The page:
Leigh Wood toasted the “best win” of his career after retaining his WBA featherweight title by battling back from a sustained beating to stop British rival Josh Warrington.
At a frenzied Sheffield Arena, Warrington was well on the way to becoming a three-time champion at the weight as his relentless bursts of aggression and occasional roughhouse tactics left Wood reeling.
But Wood kept his composure in a cauldron-like atmosphere and seized his moment in emphatic fashion as he followed up a stiff right hook with pinpoint combination punching that put Warrington on his back.
Warrington rose gamely but unsteadily returned to his corner and as he did not turn round, referee Michael Alexander waved off the contest at the end of the seventh round to the Leeds fighter’s chagrin.
“It wasn’t my best performance,” Wood said. “I did feel a bit groggy making the weight but no excuses.
“That’s my best win, Josh is a two-time world champion, he has massive scalps on his record and I’m the only Brit to be beat him.
“He’s a great fighter – definitely my best scalp. If we do it again then we do it again and if not, we’ll have a new challenge. We’ll see.”
Less than two years on from stopping Michael Conlan in the last round when trailing on the cards in a high-profile bout, Wood insisted he can never be discounted after racking up a 28th win from 31 fights.
“I don’t know what it is about me – I haven’t got any quit in me,” he said. “It’s never say die.
“It’s the same as my career – I didn’t make the best start, I turned it around and got there, it was the same as the Conlan fight.
“Write me off all you want, I’m just going to be there to the end and if I can do anything to win, I’ll do it.”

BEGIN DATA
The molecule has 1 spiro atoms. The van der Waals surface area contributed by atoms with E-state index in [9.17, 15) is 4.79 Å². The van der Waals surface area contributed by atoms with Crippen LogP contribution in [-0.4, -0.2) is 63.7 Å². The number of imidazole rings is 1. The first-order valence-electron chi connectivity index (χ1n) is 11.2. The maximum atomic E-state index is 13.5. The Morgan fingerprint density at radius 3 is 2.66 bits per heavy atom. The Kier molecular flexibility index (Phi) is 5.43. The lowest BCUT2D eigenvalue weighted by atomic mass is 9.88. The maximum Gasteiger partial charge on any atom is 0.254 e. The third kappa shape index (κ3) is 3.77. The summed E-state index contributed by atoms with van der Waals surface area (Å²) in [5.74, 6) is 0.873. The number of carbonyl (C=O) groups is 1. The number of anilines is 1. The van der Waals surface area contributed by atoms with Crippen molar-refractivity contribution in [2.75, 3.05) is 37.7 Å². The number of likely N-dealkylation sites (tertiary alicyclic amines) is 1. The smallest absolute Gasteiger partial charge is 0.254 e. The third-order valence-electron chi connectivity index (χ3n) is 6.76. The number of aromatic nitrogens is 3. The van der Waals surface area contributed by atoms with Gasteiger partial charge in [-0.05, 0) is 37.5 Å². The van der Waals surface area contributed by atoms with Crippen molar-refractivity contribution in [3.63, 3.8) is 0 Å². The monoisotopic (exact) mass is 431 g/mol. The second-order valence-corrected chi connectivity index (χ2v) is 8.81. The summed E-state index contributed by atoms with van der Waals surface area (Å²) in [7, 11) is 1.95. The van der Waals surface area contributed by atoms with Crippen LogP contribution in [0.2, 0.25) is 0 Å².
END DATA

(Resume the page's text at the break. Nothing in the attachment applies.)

A fight at the City Ground, home of his beloved Nottingham Forest, could be next for Wood, who could move up to super-featherweight after admitting boiling down to 126lb was becoming increasingly tough.
While three years younger than his conqueror, Warrington’s future is less certain after slumping to his third defeat in 35 bouts, including back-to-back losses in world title fights in just under a year.
He immediately protested Alexander’s decision to call a halt to proceedings after belatedly turning round before slumping his head on the referee’s shoulder as he accepted there was no way back.
Warrington said afterwards: “I just feel a bit hard done by, it was the end of round, get to my feet, look at my dad with a smile on my face, turn round at (the count of) eight and it’s being waved off.”
This fight took place on neutral territory – halfway between Wood’s home city of Nottingham and Warrington’s Leeds – but any return bout will be on the champion’s patch.
With Wood insistent a fight at the City Ground is next, promoter Eddie Hearn suggested a rematch against Warrington is a highly tempting option.
“It’s going to take a big fight for Leigh Wood at the City Ground,” Hearn said. “I want to see the fight back.
“If Josh would have turned round, they would have 100 per cent let the fight carry on. If the ref did call it off at eight, it was too early because he should have given him the opportunity to turn around.
“The ref said to me ‘he wouldn’t turn round and if he doesn’t turn round I can’t let him continue’.
“When you look at frontrunners for sizes of fights at the City Ground, I think the rematch is probably the biggest one.”